The Lost Night is Andrea Bartz’s debut novel and a strong start, though not without a few small missteps along the way. The novel follows Lindsay Bach as she dives into a vice-addled past to discover what truly happened to her friend Edie one sweltering Brooklyn evening in 2009, one which Lindsay can barely recollect. Edie allegedly committed suicide in her apartment that night. Ten years later, after a catchup with one of Lindsay’s friends, she’s cast into doubt as to how truthful Edie’s suicide really was. Lindsay needs to dig through the memories of her old friends and what little digital evidence remains.
At first the world-weary prose drags on for a bit, smoothing itself out as the book moved on. Once the story picks up, the tight pacing pushes the story forward at a scream and will leave you in that sweet-spot hallmark of a good book, pushing you to read just a little more before you need to sleep or eat. It’s tightly wound, urging you to keep going.
The character work was mostly well-executed as well. Lindsay carries herself with an undertone of desperateness brought forth by age, exacerbated by her research into the past and regrets of the life she used to live. Her reactions are genuine and she goes through meaningful changes—though not always for the better. Some of the other characters don’t fare as well, and at times the story falls into a spot of “name soup.” Many felt same-y, as though a bit more time spent with those characters would have fixed that.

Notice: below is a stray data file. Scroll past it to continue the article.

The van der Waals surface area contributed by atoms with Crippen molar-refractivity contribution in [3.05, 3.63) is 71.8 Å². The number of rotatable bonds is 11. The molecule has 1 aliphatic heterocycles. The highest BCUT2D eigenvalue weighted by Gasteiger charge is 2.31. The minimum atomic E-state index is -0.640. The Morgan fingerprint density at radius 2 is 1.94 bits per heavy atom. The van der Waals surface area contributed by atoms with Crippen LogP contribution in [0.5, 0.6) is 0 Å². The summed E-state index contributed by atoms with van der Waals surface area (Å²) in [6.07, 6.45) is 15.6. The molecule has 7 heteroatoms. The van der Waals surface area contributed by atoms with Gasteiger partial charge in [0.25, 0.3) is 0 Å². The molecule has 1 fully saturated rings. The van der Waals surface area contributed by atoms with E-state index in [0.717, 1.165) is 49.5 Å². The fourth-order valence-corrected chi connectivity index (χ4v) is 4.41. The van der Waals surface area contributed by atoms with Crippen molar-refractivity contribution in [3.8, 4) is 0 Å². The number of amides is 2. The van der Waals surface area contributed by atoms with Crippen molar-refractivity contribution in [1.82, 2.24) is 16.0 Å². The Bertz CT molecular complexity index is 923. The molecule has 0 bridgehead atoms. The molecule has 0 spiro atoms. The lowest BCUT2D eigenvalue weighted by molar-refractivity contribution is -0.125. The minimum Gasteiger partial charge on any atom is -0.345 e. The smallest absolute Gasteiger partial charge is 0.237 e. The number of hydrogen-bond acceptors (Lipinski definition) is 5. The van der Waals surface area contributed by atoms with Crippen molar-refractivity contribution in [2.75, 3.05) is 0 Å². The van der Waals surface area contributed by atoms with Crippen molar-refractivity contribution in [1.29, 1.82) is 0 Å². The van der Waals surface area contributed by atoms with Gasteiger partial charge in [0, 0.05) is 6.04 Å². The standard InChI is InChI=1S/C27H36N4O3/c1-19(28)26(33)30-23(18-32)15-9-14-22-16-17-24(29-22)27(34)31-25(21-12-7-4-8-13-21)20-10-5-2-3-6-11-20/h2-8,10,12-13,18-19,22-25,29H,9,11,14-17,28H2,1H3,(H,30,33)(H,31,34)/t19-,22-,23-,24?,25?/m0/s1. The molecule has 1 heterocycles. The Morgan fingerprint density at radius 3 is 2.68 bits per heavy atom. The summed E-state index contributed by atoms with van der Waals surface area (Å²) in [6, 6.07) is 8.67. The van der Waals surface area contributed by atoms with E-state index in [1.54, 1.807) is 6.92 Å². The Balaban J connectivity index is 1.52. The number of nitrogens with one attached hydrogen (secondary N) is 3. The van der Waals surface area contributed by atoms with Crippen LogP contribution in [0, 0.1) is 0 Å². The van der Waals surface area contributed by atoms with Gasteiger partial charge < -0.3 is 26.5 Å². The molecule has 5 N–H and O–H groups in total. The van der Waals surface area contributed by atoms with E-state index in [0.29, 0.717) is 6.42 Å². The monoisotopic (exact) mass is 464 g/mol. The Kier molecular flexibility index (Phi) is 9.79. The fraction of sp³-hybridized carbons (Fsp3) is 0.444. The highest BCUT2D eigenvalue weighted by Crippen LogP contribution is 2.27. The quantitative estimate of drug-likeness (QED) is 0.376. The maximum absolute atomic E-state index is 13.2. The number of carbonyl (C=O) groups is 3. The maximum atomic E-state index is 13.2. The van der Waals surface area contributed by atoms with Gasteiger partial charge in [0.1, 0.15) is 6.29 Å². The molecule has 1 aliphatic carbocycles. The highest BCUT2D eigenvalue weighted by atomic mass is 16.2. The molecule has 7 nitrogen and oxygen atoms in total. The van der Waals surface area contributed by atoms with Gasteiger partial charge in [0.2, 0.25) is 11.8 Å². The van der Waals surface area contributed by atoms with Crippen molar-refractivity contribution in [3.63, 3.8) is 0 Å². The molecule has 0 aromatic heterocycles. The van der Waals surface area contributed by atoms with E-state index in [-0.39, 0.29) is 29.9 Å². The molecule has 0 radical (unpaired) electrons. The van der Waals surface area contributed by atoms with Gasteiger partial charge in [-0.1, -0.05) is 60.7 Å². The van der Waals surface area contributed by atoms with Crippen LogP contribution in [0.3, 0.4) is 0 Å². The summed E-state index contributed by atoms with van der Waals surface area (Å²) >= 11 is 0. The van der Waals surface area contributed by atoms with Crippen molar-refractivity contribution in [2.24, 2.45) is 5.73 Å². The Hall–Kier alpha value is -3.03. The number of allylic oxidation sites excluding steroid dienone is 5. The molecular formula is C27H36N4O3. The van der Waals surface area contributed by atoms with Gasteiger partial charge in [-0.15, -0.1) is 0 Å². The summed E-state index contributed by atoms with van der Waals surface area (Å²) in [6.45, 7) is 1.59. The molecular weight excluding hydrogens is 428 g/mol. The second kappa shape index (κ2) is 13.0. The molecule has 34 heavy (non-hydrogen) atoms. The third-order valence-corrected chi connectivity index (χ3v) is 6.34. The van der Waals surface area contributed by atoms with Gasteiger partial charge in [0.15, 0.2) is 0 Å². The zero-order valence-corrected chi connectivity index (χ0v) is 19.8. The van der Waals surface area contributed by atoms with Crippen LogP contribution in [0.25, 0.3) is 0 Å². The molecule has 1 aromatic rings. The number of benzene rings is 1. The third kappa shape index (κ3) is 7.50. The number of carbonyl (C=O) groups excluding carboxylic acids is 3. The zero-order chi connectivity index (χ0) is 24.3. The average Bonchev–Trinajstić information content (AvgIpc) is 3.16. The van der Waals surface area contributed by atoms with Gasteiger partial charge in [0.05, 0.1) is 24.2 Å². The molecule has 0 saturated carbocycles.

We see Lindsay explore a lifestyle she left behind, a self-destructive and reckless one which she both regrets and misses at the same time. This angle works well, and has the story pushing introspections outside of the book itself, having the reader look back into their own youth and questioning whether or not you missed it.
The Lost Night is well-researched, though again with a few caveats. The locations, feelings of the neighborhoods Lindsay traverses, and the lifestyles of both 2009 and 2019 ring true. It’s an odd bit of time to be nostalgic for, but it worked. A few of the technology portions didn’t quite add up, though it did not detract from or break any part of the story.
Without spoiling the ending of the book, it is a mystery and there are a few twists. Some were expected, though one towards the end came as a surprise. Unfortunately, the book continued just a bit past where it should have ended, and a better ending might have been lost in that process of over-telling the story.
Bartz should be proud of what she achieved with The Lost Night, as it lifts itself into the league of thrillers occupied by Hawkins and Flynn, one which I hope she stays in with her next forays into the genre.